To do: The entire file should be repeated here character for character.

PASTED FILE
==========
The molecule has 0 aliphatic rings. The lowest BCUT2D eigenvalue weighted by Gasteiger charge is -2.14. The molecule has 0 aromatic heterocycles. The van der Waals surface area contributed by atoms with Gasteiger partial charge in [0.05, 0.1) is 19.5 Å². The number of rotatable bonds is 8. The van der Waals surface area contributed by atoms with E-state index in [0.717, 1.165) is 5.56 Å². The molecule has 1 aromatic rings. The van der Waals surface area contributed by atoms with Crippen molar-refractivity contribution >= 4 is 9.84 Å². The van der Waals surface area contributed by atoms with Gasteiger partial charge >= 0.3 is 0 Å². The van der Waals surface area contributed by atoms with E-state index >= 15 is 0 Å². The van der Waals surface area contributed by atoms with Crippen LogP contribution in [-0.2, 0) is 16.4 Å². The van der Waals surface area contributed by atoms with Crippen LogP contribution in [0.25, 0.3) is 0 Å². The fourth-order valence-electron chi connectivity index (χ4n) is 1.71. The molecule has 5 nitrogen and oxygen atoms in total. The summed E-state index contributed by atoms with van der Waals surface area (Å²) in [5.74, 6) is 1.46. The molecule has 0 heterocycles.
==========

The molecule has 0 aliphatic rings. The lowest BCUT2D eigenvalue weighted by Gasteiger charge is -2.14. The molecule has 0 aromatic heterocycles. The van der Waals surface area contributed by atoms with Gasteiger partial charge in [0.05, 0.1) is 19.5 Å². The number of rotatable bonds is 8. The van der Waals surface area contributed by atoms with E-state index in [0.717, 1.165) is 5.56 Å². The molecule has 1 aromatic rings. The van der Waals surface area contributed by atoms with Crippen molar-refractivity contribution >= 4 is 9.84 Å². The van der Waals surface area contributed by atoms with Gasteiger partial charge >= 0.3 is 0 Å². The van der Waals surface area contributed by atoms with E-state index >= 15 is 0 Å². The van der Waals surface area contributed by atoms with Crippen LogP contribution in [-0.2, 0) is 16.4 Å². The van der Waals surface area contributed by atoms with Crippen LogP contribution in [0.25, 0.3) is 0 Å². The fourth-order valence-electron chi connectivity index (χ4n) is 1.71. The molecule has 5 nitrogen and oxygen atoms in total. The summed E-state index contributed by atoms with van der Waals surface area (Å²) in [5.74, 6) is 1.46. The molecule has 0 heterocycles.